The Ultimate Guide on How to Save a Dying Tree

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The Ultimate Guide on How to Save a Dying Tree

Trees aren’t just for looks; they contribute to our environment by providing clean air, water, food, and shelter for wildlife. 

In other words, they’re vital. That’s why it’s essential to know how to save a dying tree. Sometimes a dying tree is obvious, but other times it’s harder to identify.

Knowing the signs can prevent killing surrounding trees, property damage, and potential bodily harm. If your tree looks like it’s dying, there are simple ways to bring it back to life. 

Learn how to care for a tree and know when it’s time to consult your local tree service

How to Save a Dying Tree

While not every dying tree can be saved, some can. Once you identify the problem, it might be as simple as correcting a moisture problem, or it could be something more serious. When it’s the latter, it’s always best to consult your local professional tree service.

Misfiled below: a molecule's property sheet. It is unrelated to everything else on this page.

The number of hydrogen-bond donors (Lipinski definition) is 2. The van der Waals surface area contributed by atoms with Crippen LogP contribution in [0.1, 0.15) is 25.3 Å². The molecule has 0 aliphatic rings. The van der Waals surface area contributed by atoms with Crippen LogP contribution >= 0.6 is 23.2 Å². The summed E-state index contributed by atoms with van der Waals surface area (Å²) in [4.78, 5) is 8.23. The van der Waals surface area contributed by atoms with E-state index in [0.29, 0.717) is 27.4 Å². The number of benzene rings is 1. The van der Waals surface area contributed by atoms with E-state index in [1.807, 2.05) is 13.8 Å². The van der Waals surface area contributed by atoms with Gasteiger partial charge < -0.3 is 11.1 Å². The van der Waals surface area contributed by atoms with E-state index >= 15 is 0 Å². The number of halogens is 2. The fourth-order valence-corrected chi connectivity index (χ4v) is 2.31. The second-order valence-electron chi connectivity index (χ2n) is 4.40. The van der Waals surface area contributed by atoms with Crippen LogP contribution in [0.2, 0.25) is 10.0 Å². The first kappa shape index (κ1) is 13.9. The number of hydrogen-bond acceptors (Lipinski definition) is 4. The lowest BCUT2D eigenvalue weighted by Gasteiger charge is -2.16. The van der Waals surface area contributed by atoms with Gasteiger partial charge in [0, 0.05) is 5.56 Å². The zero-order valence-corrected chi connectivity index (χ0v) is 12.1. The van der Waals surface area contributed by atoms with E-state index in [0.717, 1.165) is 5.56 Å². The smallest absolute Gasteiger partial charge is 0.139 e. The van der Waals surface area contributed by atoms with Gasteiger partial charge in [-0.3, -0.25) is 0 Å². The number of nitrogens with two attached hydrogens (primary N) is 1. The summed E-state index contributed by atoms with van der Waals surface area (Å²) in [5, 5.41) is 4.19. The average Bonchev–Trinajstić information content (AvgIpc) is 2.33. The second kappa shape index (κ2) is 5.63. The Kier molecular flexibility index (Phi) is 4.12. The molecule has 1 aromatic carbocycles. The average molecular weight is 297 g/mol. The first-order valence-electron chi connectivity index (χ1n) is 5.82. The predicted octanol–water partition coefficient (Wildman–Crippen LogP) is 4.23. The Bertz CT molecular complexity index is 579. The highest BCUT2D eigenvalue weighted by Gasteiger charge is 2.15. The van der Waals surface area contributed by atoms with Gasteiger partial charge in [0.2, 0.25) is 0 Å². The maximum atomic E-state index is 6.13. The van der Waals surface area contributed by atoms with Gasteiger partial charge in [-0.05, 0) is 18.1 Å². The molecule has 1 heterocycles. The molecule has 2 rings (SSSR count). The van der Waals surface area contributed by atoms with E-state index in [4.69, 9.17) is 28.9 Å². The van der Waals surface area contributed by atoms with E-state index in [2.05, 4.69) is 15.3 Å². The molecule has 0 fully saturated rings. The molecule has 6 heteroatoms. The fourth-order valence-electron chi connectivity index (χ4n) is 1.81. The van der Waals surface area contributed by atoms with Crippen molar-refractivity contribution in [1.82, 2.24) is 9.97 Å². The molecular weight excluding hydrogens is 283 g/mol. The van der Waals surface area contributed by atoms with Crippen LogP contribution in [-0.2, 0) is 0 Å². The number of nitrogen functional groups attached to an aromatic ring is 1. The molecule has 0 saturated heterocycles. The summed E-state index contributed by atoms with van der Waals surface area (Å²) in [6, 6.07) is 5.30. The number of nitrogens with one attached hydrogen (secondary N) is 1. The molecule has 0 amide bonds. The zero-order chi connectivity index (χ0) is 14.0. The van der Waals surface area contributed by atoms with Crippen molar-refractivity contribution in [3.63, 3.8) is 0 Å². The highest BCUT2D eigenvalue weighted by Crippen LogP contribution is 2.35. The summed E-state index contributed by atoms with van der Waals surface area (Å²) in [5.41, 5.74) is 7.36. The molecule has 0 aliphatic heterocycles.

Correct Moisture Problems

Too much water can be a problem for trees. This is especially true for younger trees as they cannot handle excessive water. 

If you notice substantial waterlogging around your tree, you need to provide better drainage. 

At the same time, underwatering a tree is also potentially disastrous. If you live in a dry climate, it’s essential to water your tree more and often. An automated watering system is a good idea for those who are time-poor. 

Don’t Overload on the Mulch

Mulch is used to retain moisture in the soil, prevent weeds, and reduce soil erosion. But did you know too much mulch can be harmful to trees? 

Too much mulch applied over the root ball can hide decay and dead spots on the lower trunk and major roots. Roots may also grow into mulch, causing stem girdling roots which can kill trees. 

If you have mulch around your tree, leave some room around it to let the roots breathe. This will prevent rot, insects, fungi, and other potentially deadly problems. 

Avoid Over-Fertilization